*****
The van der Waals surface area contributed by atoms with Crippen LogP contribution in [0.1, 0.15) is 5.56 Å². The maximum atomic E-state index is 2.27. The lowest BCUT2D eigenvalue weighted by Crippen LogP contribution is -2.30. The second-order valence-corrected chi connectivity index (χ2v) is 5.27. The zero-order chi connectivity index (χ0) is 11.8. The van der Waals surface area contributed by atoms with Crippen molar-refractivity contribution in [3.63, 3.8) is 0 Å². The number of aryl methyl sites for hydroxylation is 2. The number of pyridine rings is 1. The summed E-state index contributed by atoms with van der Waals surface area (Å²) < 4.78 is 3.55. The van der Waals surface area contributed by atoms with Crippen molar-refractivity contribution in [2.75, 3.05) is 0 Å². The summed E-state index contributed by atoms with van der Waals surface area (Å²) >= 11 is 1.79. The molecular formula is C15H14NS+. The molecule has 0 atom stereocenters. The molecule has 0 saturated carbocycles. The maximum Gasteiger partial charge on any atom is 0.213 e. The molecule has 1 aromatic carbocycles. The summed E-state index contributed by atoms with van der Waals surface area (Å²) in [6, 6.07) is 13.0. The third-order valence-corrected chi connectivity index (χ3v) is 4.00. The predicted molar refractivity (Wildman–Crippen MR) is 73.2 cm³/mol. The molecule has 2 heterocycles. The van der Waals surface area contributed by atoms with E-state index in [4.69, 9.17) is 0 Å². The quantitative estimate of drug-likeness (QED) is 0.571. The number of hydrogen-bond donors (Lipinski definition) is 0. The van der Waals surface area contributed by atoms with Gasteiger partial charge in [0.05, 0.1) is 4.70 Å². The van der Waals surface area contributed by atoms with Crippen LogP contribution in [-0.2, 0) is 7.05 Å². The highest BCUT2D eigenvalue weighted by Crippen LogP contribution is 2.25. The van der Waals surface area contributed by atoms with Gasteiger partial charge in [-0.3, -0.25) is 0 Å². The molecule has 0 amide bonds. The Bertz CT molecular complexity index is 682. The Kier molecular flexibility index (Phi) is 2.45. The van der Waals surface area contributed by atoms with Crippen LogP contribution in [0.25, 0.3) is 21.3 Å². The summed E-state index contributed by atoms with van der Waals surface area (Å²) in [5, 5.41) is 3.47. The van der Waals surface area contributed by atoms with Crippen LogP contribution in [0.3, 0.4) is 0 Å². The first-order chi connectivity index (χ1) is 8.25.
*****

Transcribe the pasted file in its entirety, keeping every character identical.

The van der Waals surface area contributed by atoms with Crippen LogP contribution in [0.1, 0.15) is 5.56 Å². The maximum atomic E-state index is 2.27. The lowest BCUT2D eigenvalue weighted by Crippen LogP contribution is -2.30. The second-order valence-corrected chi connectivity index (χ2v) is 5.27. The zero-order chi connectivity index (χ0) is 11.8. The van der Waals surface area contributed by atoms with Crippen molar-refractivity contribution in [3.63, 3.8) is 0 Å². The number of aryl methyl sites for hydroxylation is 2. The number of pyridine rings is 1. The summed E-state index contributed by atoms with van der Waals surface area (Å²) < 4.78 is 3.55. The van der Waals surface area contributed by atoms with Crippen molar-refractivity contribution in [2.75, 3.05) is 0 Å². The summed E-state index contributed by atoms with van der Waals surface area (Å²) >= 11 is 1.79. The molecular formula is C15H14NS+. The molecule has 0 atom stereocenters. The molecule has 0 saturated carbocycles. The maximum Gasteiger partial charge on any atom is 0.213 e. The molecule has 1 aromatic carbocycles. The summed E-state index contributed by atoms with van der Waals surface area (Å²) in [6, 6.07) is 13.0. The third-order valence-corrected chi connectivity index (χ3v) is 4.00. The predicted molar refractivity (Wildman–Crippen MR) is 73.2 cm³/mol. The molecule has 2 heterocycles. The van der Waals surface area contributed by atoms with E-state index in [4.69, 9.17) is 0 Å². The quantitative estimate of drug-likeness (QED) is 0.571. The number of hydrogen-bond donors (Lipinski definition) is 0. The van der Waals surface area contributed by atoms with Gasteiger partial charge in [0.05, 0.1) is 4.70 Å². The van der Waals surface area contributed by atoms with Crippen LogP contribution in [-0.2, 0) is 7.05 Å². The highest BCUT2D eigenvalue weighted by Crippen LogP contribution is 2.25. The van der Waals surface area contributed by atoms with Gasteiger partial charge in [-0.3, -0.25) is 0 Å². The molecule has 0 amide bonds. The Bertz CT molecular complexity index is 682. The Kier molecular flexibility index (Phi) is 2.45. The van der Waals surface area contributed by atoms with Crippen LogP contribution in [0.25, 0.3) is 21.3 Å². The summed E-state index contributed by atoms with van der Waals surface area (Å²) in [5, 5.41) is 3.47. The van der Waals surface area contributed by atoms with Crippen LogP contribution in [0.3, 0.4) is 0 Å². The first-order chi connectivity index (χ1) is 8.25.